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Marc-Andre Fleury blog: On losing to the Habs and crediting their effort

I know it may be a few days late, but really, what's the rush on something like this?  Besides, Hooks and I were kind of taking a few days to decompress following another season of blogging (that we would've gladly done for another month or so).

With that said, here's the most recent installment of Marc-Andre Fleury's blog, in which he addresses the series against the Habs and the future of the Pens.  Thanks, as always, to our residential translator Becky.

Original, in French, available on Radio Canada

A heavy heart


Hello to you all,


I am now on my way to Quebec.  I am already going home.  Not much more than 72 hours after our elimination, and I can tell you that it still hurts just as much.


It’s so frustrating to lose, even more so when it’s a game seven.  And maybe still more when it’s to the Montreal Canadiens.


I sincerely believed in our chances to be able to repeat our accomplishments of last season.  There was a good chemistry within the team.   We were a united and determined group.


Until the start of next season, I’ll be asked questions about that seventh game against the CH.  I am the first to admit it:  I did not have a good outing.  I didn’t want to end my season on a bad note.


I was really really down after the game.  Happily, my teammates and the coaches took the time to come speak to me.


The message was the same from one player to another: they wanted to remind me that we win and lose as a team.  It’s a cliché, but it is also the best way to analyze a setback.  You cannot point a figure at just one or two players.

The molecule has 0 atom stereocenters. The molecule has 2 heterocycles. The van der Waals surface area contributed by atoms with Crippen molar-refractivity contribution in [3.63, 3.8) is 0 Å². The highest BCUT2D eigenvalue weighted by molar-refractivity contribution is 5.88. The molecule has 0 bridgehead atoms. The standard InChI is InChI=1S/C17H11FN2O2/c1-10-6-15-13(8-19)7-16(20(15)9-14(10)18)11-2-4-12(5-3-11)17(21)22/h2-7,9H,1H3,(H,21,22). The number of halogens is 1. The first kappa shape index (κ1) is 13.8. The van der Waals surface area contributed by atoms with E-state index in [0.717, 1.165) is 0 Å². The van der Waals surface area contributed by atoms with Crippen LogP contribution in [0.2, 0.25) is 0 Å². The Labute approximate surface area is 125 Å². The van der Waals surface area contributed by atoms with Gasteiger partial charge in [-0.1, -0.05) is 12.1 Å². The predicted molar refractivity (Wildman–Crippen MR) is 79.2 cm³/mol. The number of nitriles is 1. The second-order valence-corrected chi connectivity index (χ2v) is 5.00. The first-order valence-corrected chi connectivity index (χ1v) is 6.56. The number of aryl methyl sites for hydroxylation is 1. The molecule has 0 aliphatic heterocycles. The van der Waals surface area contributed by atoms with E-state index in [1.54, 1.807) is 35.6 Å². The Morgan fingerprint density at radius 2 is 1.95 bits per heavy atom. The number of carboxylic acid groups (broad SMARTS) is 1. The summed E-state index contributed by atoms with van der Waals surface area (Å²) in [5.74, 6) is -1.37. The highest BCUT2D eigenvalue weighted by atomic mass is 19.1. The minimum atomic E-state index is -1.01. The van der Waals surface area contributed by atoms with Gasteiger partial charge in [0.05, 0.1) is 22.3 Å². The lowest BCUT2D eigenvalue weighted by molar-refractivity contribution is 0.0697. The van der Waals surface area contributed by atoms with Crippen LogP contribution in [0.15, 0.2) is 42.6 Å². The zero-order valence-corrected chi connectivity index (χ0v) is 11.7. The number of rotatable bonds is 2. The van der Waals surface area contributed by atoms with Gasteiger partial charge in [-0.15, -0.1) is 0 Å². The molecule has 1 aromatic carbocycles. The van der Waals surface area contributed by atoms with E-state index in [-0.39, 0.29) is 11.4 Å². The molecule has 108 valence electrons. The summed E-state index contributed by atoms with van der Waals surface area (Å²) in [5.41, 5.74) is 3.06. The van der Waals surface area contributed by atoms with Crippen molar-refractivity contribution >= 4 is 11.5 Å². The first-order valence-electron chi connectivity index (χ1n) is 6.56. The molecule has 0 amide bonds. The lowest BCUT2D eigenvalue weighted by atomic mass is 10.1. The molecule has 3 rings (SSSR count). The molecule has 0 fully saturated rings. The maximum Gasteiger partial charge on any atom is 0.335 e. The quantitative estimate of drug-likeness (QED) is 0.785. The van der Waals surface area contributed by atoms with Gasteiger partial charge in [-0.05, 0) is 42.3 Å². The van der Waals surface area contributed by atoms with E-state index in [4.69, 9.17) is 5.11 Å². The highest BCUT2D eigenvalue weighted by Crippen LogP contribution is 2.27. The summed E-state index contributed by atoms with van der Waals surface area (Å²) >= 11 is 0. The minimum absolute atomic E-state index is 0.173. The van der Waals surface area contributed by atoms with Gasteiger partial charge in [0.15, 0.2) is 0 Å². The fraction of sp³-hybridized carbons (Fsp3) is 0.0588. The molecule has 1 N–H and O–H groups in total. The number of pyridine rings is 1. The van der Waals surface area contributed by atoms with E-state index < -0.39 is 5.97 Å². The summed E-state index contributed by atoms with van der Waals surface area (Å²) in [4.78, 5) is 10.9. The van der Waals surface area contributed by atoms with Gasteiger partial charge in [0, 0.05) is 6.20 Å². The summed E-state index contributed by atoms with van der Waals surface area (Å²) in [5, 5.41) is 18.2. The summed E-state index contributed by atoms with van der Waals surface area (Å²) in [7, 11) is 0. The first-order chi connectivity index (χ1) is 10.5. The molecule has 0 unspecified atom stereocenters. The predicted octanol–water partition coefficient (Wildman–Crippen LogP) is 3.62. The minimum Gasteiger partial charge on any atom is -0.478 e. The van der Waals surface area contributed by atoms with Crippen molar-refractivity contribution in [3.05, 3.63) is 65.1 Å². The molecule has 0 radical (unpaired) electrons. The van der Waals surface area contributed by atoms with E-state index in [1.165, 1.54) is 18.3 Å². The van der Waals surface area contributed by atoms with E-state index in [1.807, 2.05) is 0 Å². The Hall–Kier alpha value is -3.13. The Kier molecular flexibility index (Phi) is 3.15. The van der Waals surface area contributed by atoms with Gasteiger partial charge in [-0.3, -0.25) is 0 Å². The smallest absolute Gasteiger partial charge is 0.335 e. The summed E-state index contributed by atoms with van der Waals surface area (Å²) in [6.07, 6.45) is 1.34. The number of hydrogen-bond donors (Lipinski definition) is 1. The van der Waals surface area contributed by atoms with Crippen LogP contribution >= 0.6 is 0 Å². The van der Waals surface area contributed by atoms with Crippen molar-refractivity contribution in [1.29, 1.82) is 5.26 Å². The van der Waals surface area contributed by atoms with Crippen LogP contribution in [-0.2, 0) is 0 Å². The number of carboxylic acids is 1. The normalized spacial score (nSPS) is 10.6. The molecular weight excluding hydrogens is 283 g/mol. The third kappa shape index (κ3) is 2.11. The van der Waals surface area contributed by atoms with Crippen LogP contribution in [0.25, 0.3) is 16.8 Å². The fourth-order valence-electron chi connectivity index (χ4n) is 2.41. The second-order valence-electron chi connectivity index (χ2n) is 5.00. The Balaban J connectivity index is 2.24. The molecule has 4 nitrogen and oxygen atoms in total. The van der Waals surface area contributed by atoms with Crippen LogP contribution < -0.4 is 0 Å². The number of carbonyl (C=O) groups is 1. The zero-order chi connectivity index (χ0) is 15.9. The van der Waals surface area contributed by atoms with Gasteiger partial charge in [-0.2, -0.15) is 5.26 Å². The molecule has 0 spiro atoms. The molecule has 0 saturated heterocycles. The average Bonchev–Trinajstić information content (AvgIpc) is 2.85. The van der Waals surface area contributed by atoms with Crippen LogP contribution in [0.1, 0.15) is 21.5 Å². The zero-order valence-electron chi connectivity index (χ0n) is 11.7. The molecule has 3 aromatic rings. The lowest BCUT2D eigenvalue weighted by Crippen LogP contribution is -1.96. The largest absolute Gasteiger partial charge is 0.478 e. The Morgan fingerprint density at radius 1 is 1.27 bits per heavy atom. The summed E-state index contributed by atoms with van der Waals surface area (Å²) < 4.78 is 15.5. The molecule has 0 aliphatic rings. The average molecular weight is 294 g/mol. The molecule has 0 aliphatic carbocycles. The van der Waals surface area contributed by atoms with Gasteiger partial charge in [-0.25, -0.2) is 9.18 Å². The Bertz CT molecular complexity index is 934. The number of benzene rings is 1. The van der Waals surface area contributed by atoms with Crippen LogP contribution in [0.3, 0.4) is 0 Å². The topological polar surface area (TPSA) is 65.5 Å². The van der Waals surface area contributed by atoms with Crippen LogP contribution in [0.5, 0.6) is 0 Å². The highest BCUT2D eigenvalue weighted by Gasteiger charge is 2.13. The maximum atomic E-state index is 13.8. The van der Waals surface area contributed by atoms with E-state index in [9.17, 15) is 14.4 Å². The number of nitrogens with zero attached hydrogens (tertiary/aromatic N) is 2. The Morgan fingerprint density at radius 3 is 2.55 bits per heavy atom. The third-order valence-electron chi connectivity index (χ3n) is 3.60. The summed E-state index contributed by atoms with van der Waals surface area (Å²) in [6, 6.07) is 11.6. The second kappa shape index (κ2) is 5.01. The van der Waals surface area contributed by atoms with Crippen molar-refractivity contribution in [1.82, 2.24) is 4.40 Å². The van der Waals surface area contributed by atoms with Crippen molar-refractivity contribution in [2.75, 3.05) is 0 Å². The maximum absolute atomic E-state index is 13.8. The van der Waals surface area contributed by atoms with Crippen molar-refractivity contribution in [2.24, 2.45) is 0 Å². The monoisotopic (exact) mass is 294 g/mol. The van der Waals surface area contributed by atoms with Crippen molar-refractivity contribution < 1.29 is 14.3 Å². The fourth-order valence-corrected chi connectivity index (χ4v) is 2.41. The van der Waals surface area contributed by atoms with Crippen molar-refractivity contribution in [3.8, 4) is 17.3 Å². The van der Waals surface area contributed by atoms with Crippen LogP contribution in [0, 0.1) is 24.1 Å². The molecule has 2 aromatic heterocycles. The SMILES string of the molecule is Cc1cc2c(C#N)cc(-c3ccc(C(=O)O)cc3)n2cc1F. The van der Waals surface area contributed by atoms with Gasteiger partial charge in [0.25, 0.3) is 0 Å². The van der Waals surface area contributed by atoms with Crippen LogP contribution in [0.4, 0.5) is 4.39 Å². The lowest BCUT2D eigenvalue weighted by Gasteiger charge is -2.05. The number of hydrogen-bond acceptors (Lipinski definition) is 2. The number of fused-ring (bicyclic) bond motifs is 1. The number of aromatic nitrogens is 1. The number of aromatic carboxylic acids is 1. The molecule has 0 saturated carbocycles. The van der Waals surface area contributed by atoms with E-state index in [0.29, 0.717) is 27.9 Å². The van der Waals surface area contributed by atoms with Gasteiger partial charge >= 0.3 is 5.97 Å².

Before leaving Pittsburgh, we did a review of our season.  Like the rest of the players, I was entitled to an interview with Dan Bylsma (coach) and Ray Shero (general manager).  The meeting went very well.


I was almost relieved to note that they were taking our elimination as hard as I was.  I have a very good relationship with Bylsma and Shero, and I liked our discussion.


In my view, our motivation will simply be much greater next season.  The core of the team will remain practically the same, and we will once again have a chance to take home the Stanley Cup.


We risk losing several defensemen to the free agent market.  Sergei Gonchar, Jordan Leopold, Mark Eaton, and Jay McKee could each become free as a bird July 1st. 


I hope that the team will find the means to keep as many guys as possible.


Cammalleri and Gionta, two threats


Obviously, I cannot go without mentioning the fine run of the Canadiens.  The CH played with enormous determination and courage against us.  From the very first game of the series, they lost the services of their best defenseman, Andrei Markov.


Despite this key injury, the team never gave up.


For a goaltender, it is sometimes frustrating to face the Canadiens.  I wasn’t receiving many shots, and so I felt less into the game.  They practice a rather passive style of play, and they make you pay for the slightest mistake.


Michael Cammalleri and Brian Gionta are the two players who gave me the most trouble.  Cammalleri can beat you from anywhere with his one-timer, and Gionta is inexhaustible.


Despite his small size, Gionta always drove right to the net to get to rebounds.


In net, Jaroslave Halak continued to forge ahead.  He was always well positioned, he moved quickly, and even though he is not the biggest of goalies, he looked imposing in goal.


For the Eastern final, I don’t dare make a prediction between the Canadiens and the Flyers.  It is a duel between the playoffs’ two Cinderella teams.


Halak will once again play a decisive role in the success of his team.


We’ll talk again soon,


Marc-André Fleury